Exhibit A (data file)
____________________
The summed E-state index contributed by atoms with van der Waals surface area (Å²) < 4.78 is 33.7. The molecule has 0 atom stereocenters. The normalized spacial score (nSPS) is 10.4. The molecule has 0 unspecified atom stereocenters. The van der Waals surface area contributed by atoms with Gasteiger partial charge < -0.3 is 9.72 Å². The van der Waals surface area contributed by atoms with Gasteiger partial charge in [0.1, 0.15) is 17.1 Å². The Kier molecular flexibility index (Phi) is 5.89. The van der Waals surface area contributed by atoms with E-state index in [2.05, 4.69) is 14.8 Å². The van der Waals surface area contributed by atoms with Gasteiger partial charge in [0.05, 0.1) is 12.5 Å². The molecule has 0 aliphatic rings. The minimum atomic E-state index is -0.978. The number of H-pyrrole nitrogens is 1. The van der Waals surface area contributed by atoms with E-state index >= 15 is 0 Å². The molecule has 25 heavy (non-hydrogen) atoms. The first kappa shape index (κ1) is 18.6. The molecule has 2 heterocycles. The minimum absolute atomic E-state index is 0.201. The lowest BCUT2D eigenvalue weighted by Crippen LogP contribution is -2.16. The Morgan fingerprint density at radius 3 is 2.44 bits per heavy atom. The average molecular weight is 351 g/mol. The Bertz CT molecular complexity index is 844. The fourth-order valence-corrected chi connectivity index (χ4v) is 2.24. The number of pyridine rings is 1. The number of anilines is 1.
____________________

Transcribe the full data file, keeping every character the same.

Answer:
The summed E-state index contributed by atoms with van der Waals surface area (Å²) < 4.78 is 33.7. The molecule has 0 atom stereocenters. The normalized spacial score (nSPS) is 10.4. The molecule has 0 unspecified atom stereocenters. The van der Waals surface area contributed by atoms with Gasteiger partial charge < -0.3 is 9.72 Å². The van der Waals surface area contributed by atoms with Gasteiger partial charge in [0.1, 0.15) is 17.1 Å². The Kier molecular flexibility index (Phi) is 5.89. The van der Waals surface area contributed by atoms with E-state index in [2.05, 4.69) is 14.8 Å². The van der Waals surface area contributed by atoms with Gasteiger partial charge in [0.05, 0.1) is 12.5 Å². The molecule has 0 aliphatic rings. The minimum atomic E-state index is -0.978. The number of H-pyrrole nitrogens is 1. The van der Waals surface area contributed by atoms with E-state index >= 15 is 0 Å². The molecule has 25 heavy (non-hydrogen) atoms. The first kappa shape index (κ1) is 18.6. The molecule has 2 heterocycles. The minimum absolute atomic E-state index is 0.201. The lowest BCUT2D eigenvalue weighted by Crippen LogP contribution is -2.16. The Morgan fingerprint density at radius 3 is 2.44 bits per heavy atom. The average molecular weight is 351 g/mol. The Bertz CT molecular complexity index is 844. The fourth-order valence-corrected chi connectivity index (χ4v) is 2.24. The number of pyridine rings is 1. The number of anilines is 1.